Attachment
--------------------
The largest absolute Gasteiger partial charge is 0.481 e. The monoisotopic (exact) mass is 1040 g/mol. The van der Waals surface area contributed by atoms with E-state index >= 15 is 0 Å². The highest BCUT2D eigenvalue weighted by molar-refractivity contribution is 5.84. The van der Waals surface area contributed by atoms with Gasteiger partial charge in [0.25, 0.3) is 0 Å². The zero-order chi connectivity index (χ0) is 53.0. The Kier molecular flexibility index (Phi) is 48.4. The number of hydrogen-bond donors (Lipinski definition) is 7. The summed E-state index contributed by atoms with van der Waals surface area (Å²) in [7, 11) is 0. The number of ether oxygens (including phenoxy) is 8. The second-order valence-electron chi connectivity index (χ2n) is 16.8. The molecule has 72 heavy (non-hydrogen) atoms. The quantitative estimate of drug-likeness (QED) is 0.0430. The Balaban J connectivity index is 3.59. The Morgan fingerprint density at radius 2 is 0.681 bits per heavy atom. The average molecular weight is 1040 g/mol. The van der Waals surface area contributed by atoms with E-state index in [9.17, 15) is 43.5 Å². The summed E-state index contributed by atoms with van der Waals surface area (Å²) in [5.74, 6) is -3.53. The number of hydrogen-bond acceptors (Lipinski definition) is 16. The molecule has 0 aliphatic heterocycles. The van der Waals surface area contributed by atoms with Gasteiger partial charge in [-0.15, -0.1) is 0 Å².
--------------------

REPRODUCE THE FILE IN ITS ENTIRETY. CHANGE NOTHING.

The largest absolute Gasteiger partial charge is 0.481 e. The monoisotopic (exact) mass is 1040 g/mol. The van der Waals surface area contributed by atoms with E-state index >= 15 is 0 Å². The highest BCUT2D eigenvalue weighted by molar-refractivity contribution is 5.84. The van der Waals surface area contributed by atoms with Gasteiger partial charge in [0.25, 0.3) is 0 Å². The zero-order chi connectivity index (χ0) is 53.0. The Kier molecular flexibility index (Phi) is 48.4. The number of hydrogen-bond donors (Lipinski definition) is 7. The summed E-state index contributed by atoms with van der Waals surface area (Å²) in [7, 11) is 0. The number of ether oxygens (including phenoxy) is 8. The second-order valence-electron chi connectivity index (χ2n) is 16.8. The molecule has 72 heavy (non-hydrogen) atoms. The quantitative estimate of drug-likeness (QED) is 0.0430. The Balaban J connectivity index is 3.59. The Morgan fingerprint density at radius 2 is 0.681 bits per heavy atom. The average molecular weight is 1040 g/mol. The van der Waals surface area contributed by atoms with E-state index in [9.17, 15) is 43.5 Å². The summed E-state index contributed by atoms with van der Waals surface area (Å²) in [5.74, 6) is -3.53. The number of hydrogen-bond acceptors (Lipinski definition) is 16. The molecule has 0 aliphatic heterocycles. The van der Waals surface area contributed by atoms with Gasteiger partial charge in [-0.15, -0.1) is 0 Å².